The Plains people did not have a written language
of words and letters. They used pictures and symbols. Although they had
a spoken language, when the early European explorers entered the plains
area, they created a sign language. At one time, there were over 3000
different signs. Each had a meaning.
Plains people wrote on rocks, cave walls, and on scraps of buffalo hide.
These pictographs told stories of their battles, heroes, and daily life.
They also acted as warnings. There is a story about a Plains family who
saw a picture sign by the side of a creek. This picture clearly told of
an enemy camp just ahead. The family could tell that the writing was
recent. There had been little wear to the message, and the weather had
been wet. They quickly turned and took another route.
Smoke Signals: Smoke
signals were another form of communication. The plains are flat. You
could see a smoke signal for miles. By changing the puffs of smoke from
short to long, they could send a message. Sometimes the message was one
of warning. Some were simple messages like, "Come on home. It's
time for supper!"
Fire Signals: Fire
signals were used at night. These were motion signals made by running in
front a fire, or running around it. Indian scouts could read these
messages easily. One of the uses for fire signals was to tell other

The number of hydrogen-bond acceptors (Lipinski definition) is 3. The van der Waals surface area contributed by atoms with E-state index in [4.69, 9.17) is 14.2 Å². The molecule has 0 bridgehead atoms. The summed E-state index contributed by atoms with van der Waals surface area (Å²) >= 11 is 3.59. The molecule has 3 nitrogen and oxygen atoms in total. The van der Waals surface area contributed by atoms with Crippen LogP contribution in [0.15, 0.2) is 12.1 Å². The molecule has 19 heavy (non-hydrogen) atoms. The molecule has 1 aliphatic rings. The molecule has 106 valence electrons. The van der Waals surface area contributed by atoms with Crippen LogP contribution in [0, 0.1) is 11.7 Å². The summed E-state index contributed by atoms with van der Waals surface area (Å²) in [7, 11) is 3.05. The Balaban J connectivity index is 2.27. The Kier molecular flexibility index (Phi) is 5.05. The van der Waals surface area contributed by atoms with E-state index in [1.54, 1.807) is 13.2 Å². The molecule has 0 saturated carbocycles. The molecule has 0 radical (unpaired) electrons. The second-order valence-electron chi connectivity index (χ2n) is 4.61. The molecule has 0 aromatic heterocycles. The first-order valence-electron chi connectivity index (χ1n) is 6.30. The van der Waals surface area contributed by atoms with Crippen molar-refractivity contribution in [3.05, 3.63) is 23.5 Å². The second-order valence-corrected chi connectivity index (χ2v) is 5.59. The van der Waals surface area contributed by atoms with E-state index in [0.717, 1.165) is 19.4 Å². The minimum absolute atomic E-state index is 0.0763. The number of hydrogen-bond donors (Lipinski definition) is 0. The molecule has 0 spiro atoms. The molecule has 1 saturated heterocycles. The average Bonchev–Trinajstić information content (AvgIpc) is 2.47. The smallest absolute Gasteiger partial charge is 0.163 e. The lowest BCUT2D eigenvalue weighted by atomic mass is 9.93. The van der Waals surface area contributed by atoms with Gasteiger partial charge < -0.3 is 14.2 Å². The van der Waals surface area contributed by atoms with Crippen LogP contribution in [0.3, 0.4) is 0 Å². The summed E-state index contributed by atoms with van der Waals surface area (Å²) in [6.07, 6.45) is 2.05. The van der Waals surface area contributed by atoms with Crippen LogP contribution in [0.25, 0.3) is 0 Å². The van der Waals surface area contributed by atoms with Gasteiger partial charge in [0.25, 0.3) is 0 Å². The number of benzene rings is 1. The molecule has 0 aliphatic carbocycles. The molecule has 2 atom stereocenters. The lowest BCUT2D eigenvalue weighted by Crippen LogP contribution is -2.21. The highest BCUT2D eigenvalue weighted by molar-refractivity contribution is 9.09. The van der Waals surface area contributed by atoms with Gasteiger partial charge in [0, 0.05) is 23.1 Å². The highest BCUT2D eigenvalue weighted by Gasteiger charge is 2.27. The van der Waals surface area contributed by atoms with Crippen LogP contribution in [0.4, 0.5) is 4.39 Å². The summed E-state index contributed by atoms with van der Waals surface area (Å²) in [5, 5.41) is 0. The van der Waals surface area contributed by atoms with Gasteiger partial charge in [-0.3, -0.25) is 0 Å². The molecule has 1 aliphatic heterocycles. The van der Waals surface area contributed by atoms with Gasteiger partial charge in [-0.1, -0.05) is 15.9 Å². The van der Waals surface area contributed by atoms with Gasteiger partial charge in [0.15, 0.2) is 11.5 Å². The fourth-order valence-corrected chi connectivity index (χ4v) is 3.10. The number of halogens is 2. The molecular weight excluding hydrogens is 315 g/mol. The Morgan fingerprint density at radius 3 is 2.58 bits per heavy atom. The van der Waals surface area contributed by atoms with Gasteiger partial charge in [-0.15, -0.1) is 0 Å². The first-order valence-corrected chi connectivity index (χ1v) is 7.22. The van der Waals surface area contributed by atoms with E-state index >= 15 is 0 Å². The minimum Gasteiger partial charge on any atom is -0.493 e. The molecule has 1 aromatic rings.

tribes of danger. Running around the fire meant "go away, get out
Blanket Signals: Warriors
used blankets to communicate to someone who could see them, but might
not hear them. A wildly waving blanket told of danger. It gave the tribe
a few precious extra minutes to get ready for an attack.
Mirror Signs: The
Plains people did not invent the mirror. The white man brought the
mirror with him. The Plains people put mirrors to good use. They traded
for them with traders who might have thought the Plains people
wanted to see themselves in a mirror. Not even close. They wanted
mirrors to use to send signals in the daytime - signals that could
be seen for miles - streaks of reflected sunlight, which could be
read as easily as puffs of smoke. The mirror was instantly portable.
They could send a signal on horseback, and be miles away in no time.
Sign Language: Not
all the Plains people spoke the same language. To communicate with other
tribes, they developed a sign language, a language of hand movements.
Over time, the same signs were used all over the Plains area. Usually,
each band had at least one sign talker. The "talkers"
understood over 3000 different signs. Some of the "talkers"
could sign faster than you could speak. When Europeans first started
entering the Plains region, various tribes communicated with these early
explorers using sign language.
Your Own Pictographs
Lakota - Winter Counts
Presentations in PowerPoint format
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